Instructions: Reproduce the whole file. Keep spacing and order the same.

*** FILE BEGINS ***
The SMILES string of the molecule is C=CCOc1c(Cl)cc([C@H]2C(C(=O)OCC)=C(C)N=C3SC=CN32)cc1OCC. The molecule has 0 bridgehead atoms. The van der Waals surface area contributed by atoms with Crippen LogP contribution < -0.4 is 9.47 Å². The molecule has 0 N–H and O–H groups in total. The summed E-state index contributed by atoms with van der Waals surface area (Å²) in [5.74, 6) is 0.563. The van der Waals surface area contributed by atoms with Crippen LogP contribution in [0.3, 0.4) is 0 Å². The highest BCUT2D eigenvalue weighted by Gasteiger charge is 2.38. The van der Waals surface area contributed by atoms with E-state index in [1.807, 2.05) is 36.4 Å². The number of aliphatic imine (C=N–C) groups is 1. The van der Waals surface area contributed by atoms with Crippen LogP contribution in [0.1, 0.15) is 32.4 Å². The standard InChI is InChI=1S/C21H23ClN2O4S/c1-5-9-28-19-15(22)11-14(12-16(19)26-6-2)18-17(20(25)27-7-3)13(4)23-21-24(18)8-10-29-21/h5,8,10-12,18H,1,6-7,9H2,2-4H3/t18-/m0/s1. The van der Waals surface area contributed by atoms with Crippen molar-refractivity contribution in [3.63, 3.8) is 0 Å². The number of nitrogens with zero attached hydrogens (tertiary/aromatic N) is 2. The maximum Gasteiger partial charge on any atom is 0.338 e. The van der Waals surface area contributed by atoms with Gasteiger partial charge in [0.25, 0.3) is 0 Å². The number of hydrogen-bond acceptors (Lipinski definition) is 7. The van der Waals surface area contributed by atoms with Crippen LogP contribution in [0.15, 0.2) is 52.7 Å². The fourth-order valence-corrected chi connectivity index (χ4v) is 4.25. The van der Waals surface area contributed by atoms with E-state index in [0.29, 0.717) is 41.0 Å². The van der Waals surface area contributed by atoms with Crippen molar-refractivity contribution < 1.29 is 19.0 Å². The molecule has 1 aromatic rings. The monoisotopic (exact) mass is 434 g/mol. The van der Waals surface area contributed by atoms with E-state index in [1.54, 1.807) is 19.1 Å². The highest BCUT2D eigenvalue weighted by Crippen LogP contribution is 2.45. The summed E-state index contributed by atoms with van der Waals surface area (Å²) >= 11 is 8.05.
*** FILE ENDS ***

The SMILES string of the molecule is C=CCOc1c(Cl)cc([C@H]2C(C(=O)OCC)=C(C)N=C3SC=CN32)cc1OCC. The molecule has 0 bridgehead atoms. The van der Waals surface area contributed by atoms with Crippen LogP contribution < -0.4 is 9.47 Å². The molecule has 0 N–H and O–H groups in total. The summed E-state index contributed by atoms with van der Waals surface area (Å²) in [5.74, 6) is 0.563. The van der Waals surface area contributed by atoms with Crippen LogP contribution in [0.3, 0.4) is 0 Å². The highest BCUT2D eigenvalue weighted by Gasteiger charge is 2.38. The van der Waals surface area contributed by atoms with E-state index in [1.807, 2.05) is 36.4 Å². The number of aliphatic imine (C=N–C) groups is 1. The van der Waals surface area contributed by atoms with Crippen LogP contribution in [0.1, 0.15) is 32.4 Å². The standard InChI is InChI=1S/C21H23ClN2O4S/c1-5-9-28-19-15(22)11-14(12-16(19)26-6-2)18-17(20(25)27-7-3)13(4)23-21-24(18)8-10-29-21/h5,8,10-12,18H,1,6-7,9H2,2-4H3/t18-/m0/s1. The van der Waals surface area contributed by atoms with Crippen molar-refractivity contribution in [3.63, 3.8) is 0 Å². The number of nitrogens with zero attached hydrogens (tertiary/aromatic N) is 2. The maximum Gasteiger partial charge on any atom is 0.338 e. The van der Waals surface area contributed by atoms with Gasteiger partial charge in [0.25, 0.3) is 0 Å². The number of hydrogen-bond acceptors (Lipinski definition) is 7. The van der Waals surface area contributed by atoms with Crippen LogP contribution in [0.15, 0.2) is 52.7 Å². The fourth-order valence-corrected chi connectivity index (χ4v) is 4.25. The van der Waals surface area contributed by atoms with E-state index in [0.29, 0.717) is 41.0 Å². The van der Waals surface area contributed by atoms with Crippen molar-refractivity contribution < 1.29 is 19.0 Å². The molecule has 1 aromatic rings. The monoisotopic (exact) mass is 434 g/mol. The van der Waals surface area contributed by atoms with E-state index in [1.54, 1.807) is 19.1 Å². The highest BCUT2D eigenvalue weighted by Crippen LogP contribution is 2.45. The summed E-state index contributed by atoms with van der Waals surface area (Å²) >= 11 is 8.05.